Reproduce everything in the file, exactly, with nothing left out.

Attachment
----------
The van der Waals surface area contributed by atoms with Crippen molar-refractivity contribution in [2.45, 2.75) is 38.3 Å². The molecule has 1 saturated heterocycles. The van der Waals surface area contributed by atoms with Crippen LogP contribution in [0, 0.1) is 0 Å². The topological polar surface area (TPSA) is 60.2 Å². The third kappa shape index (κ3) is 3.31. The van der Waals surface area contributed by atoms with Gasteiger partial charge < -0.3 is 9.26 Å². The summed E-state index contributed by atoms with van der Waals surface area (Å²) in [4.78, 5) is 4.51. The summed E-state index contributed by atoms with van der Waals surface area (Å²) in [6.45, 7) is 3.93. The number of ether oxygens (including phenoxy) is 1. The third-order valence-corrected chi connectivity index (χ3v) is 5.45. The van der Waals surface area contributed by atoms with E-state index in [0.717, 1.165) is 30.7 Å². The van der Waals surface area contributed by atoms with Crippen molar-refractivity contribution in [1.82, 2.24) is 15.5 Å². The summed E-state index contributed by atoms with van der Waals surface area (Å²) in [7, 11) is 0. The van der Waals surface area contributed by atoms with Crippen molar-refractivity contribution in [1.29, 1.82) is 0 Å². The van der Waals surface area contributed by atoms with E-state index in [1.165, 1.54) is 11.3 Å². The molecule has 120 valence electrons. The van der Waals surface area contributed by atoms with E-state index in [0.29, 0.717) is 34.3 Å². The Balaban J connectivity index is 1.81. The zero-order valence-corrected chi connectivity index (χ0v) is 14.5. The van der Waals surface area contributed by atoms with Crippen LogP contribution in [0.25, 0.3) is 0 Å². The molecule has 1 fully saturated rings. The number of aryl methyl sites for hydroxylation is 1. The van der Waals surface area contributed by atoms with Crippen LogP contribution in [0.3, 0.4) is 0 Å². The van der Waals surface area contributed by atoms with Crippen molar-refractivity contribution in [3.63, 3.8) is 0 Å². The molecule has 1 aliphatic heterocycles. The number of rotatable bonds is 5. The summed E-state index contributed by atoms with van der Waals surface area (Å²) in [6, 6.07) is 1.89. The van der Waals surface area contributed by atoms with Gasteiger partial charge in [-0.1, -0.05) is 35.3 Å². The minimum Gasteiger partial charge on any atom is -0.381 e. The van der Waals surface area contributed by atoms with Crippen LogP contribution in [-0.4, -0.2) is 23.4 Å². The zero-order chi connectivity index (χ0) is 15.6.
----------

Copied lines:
The van der Waals surface area contributed by atoms with Crippen molar-refractivity contribution in [2.45, 2.75) is 38.3 Å². The molecule has 1 saturated heterocycles. The van der Waals surface area contributed by atoms with Crippen LogP contribution in [0, 0.1) is 0 Å². The topological polar surface area (TPSA) is 60.2 Å². The third kappa shape index (κ3) is 3.31. The van der Waals surface area contributed by atoms with Gasteiger partial charge < -0.3 is 9.26 Å². The summed E-state index contributed by atoms with van der Waals surface area (Å²) in [4.78, 5) is 4.51. The summed E-state index contributed by atoms with van der Waals surface area (Å²) in [6.45, 7) is 3.93. The number of ether oxygens (including phenoxy) is 1. The third-order valence-corrected chi connectivity index (χ3v) is 5.45. The van der Waals surface area contributed by atoms with E-state index in [0.717, 1.165) is 30.7 Å². The van der Waals surface area contributed by atoms with Crippen molar-refractivity contribution in [1.82, 2.24) is 15.5 Å². The summed E-state index contributed by atoms with van der Waals surface area (Å²) in [7, 11) is 0. The van der Waals surface area contributed by atoms with Crippen molar-refractivity contribution in [1.29, 1.82) is 0 Å². The van der Waals surface area contributed by atoms with E-state index in [1.165, 1.54) is 11.3 Å². The molecule has 120 valence electrons. The van der Waals surface area contributed by atoms with E-state index in [0.29, 0.717) is 34.3 Å². The Balaban J connectivity index is 1.81. The zero-order valence-corrected chi connectivity index (χ0v) is 14.5. The van der Waals surface area contributed by atoms with Crippen LogP contribution in [0.25, 0.3) is 0 Å². The molecule has 1 fully saturated rings. The number of aryl methyl sites for hydroxylation is 1. The van der Waals surface area contributed by atoms with Crippen LogP contribution in [0.3, 0.4) is 0 Å². The van der Waals surface area contributed by atoms with Crippen molar-refractivity contribution in [3.63, 3.8) is 0 Å². The molecule has 1 aliphatic heterocycles. The number of rotatable bonds is 5. The summed E-state index contributed by atoms with van der Waals surface area (Å²) in [6, 6.07) is 1.89. The van der Waals surface area contributed by atoms with Gasteiger partial charge in [-0.1, -0.05) is 35.3 Å². The minimum Gasteiger partial charge on any atom is -0.381 e. The van der Waals surface area contributed by atoms with Crippen LogP contribution in [-0.4, -0.2) is 23.4 Å². The zero-order chi connectivity index (χ0) is 15.6.